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Japan opens up to the world as understanding is found with old rivals

Article - July 20, 2015

Since Japanese Prime Minister Shinzo Abe took power in December 2012, he has prioritized the country’s economy and played a leading role in strengthening its international relations.


On entering office, the Prime Minister aimed to revitalize Japan’s economic growth, even coining the new phrase Abenomics. Using a metaphor consisting of “three arrows”, Mr. Abe hopes to achieve macroeconomic health by tackling three sides of the country’s economy.

His three-pronged approach to the economy consists of an improved fiscal situation, inflation-led monetary policy, and new social and institutional reforms set to guarantee long-term economic sustainability. The latter is especially challenging considering Japan’s ageing demographics, which risk the future of a sustainable economy for a country where the young working population will soon be a minority.

The Prime Minister also saw the need to restore diplomacy with its neighbors and Mr. Abe has taken an active role in solidifying Japan’s international relations, visiting more than 50 countries in his first two years in power.

The nation’s foreign policy is opening up its boundaries and looking at finding peace, agreement and understanding with other countries, including some of its long-term rivals.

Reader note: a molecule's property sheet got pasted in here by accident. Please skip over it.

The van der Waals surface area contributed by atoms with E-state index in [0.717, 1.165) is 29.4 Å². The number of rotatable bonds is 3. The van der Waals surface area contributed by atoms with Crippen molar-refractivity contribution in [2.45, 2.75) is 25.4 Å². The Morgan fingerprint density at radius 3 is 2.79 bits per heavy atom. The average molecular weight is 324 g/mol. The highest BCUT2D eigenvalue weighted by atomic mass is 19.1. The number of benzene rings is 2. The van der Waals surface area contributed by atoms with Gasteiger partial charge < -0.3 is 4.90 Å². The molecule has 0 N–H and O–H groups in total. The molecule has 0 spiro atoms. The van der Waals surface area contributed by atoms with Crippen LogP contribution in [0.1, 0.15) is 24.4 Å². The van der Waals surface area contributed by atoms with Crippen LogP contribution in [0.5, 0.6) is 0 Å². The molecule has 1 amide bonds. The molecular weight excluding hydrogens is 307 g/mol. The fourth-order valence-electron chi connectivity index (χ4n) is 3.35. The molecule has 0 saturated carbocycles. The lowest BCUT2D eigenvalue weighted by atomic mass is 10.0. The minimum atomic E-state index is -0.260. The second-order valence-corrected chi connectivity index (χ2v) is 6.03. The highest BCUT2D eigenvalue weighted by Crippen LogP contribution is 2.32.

Despite the tension between Japan and South Korea, worsened by the Japanese colonization and World War II conquest, foreign ministers from Japan and South Korea held a significant meeting in Tokyo on June 21, 2015, ahead of the 50th anniversary of the two countries officially normalizing diplomatic relations.

Marked as a “good start”, the meeting was seen as an effort from both sides to prioritize resilience and work together towards understanding for their mutual benefit.

Japan’s Foreign Minister Fumio Kishida highlighted the importance of the two-hour one-to-one talk with his South Korean counterpart, Yun Byung-se. Likewise, he empathized the need of establishing a similar meeting between Prime Minister Shinzo Abe and President Park Geun-hye “at an appropriate time.”

Finding peace with China is also a priority for Japan. Both governments reached a basic four-point agreement over the Senkaku/Diaoyu islands clash that started in 2012. Despite being aware of the complexity to find a perfect solution, each country realizes the importance of smoothing relations and reducing the risk of further tensions between them.

The United States is also in the sights of Japan’s international efforts. Reaching a final agreement regarding the Trans-Pacific Partnership (TPP) – which would bring free trade to the United States, Japan and 10 other countries – is yet an important point in Japan’s to-do list when it comes to improving its status in the international economy.

Japan and the United States are, so far, the top supporters for this partnership to move forward and both countries are now in the final stages of their negotiations on the matter.

Today’s Japan is not only focusing on national economic growth, but also restoring its leading role in the international arena. Both goals go hand to hand, which the Japanese government appreciates and is working hard to bring to fruition.

by Eva Fernández Ortiz